Supreme Court Rebuffs U.S. Veteran’s Disability Case, One Conservative Justice Dissenting

WASHINGTON (Reuters) – The U.S. Supreme Court on Monday refused to hear a dispute involving an Air Force veteran’s bid to reinstate certain disability benefits denied by the U.S. Department of Veterans Affairs, prompting a sharp dissent by conservative Justice Neil Gorsuch.

In declining to take up Thomas Buffington’s appeal of a lower court’s decision upholding the VA’s actions denying him several years of benefits, the justices passed up a chance to restrict the power of federal agencies.

Buffington’s appeal had asked the high court to reconsider a landmark 1984 ruling that gave federal agencies wide latitude in interpreting laws, a form of deference that conservatives have long criticized as handing too much authority to regulatory bodies.

In a dissent from the decision to deny the case, Gorsuch wrote that courts that apply such deference fail people who are entitled to have “independent judges, not politically motivated actors, resolve their rights and duties under law.”

He added, “We place a finger on the scales of justice in favor of the most powerful litigants, the federal government, and against everyone else.”

Buffington served in the Air Force from 1992 to 2000, and in 2002 was granted benefits for tinnitus – a condition involving ringing in the ears that had been deemed related to his military service – which the department rated at 10% disabling. Federal law permits veterans to receive compensation if disabled in the line of duty.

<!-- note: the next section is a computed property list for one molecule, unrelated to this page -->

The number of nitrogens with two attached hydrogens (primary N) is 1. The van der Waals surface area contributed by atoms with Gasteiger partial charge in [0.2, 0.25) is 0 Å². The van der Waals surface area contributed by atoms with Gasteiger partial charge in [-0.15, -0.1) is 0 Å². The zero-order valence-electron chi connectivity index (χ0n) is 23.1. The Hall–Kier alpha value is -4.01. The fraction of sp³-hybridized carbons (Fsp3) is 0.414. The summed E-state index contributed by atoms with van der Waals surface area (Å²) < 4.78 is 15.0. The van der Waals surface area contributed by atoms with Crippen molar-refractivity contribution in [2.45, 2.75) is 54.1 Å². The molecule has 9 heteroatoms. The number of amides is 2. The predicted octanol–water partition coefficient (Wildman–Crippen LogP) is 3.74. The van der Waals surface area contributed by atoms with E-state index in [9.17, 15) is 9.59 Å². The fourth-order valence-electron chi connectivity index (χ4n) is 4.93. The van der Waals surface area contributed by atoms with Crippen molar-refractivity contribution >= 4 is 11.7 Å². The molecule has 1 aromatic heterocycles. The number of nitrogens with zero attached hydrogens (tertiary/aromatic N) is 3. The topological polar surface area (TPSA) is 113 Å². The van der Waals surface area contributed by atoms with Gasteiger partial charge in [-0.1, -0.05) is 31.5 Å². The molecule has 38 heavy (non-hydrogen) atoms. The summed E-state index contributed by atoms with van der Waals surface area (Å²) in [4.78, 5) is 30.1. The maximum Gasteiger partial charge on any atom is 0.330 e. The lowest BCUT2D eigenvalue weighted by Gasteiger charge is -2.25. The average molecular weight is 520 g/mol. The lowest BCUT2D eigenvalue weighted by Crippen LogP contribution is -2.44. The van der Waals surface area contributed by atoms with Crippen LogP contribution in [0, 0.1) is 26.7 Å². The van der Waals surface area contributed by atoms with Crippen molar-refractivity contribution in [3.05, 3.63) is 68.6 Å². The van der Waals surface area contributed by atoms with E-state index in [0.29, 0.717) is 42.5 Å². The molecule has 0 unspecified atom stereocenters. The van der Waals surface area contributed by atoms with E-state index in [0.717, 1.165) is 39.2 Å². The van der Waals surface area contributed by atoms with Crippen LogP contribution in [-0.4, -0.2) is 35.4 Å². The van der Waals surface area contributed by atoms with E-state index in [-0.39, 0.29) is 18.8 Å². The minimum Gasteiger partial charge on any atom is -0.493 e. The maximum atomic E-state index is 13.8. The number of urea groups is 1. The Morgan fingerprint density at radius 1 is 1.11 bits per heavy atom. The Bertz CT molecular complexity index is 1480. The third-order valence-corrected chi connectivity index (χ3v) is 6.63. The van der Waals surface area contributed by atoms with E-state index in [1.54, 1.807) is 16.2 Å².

He was twice recalled to serve in the Air National Guard between 2003 and 2005, during which the VA discontinued his benefits while he received active duty pay. He applied to resume the disability payments in 2009, but the VA limited retroactive compensation to Feb. 1, 2008, based on a decades-old rule restricting compensation to one year before a veteran’s request to reinstate benefits if it is not made within a year of release from active duty.

Buffington said in a court filing that the decision denied him nearly three years of disability benefits to which he is entitled.

The Washington-based U.S. Court of Appeals for the Federal Circuit upheld the VA’s decision, finding that the department’s regulation was entitled to deference under the 1984 Supreme Court ruling, Chevron v. Natural Resources Defense Council, that directed judges to defer to federal agencies’ interpretation of U.S. laws that may be ambiguous. This doctrine is called “Chevron deference.”

The Federal Circuit said federal law “is silent regarding the effective date for recommencing benefits when a disabled veteran leaves active service,” and that the VA’s rule was “a reasonable gap-filling regulation.”

Buffington’s attorneys at the New Civil Liberties Alliance, a conservative legal group, urged the Supreme Court to overrule the Chevron decision, calling it an “abdication of the independent judiciary’s responsibility to say what the law is.”

(Reporting by Andrew Chung; Editing by Will Dunham and Grant McCool)

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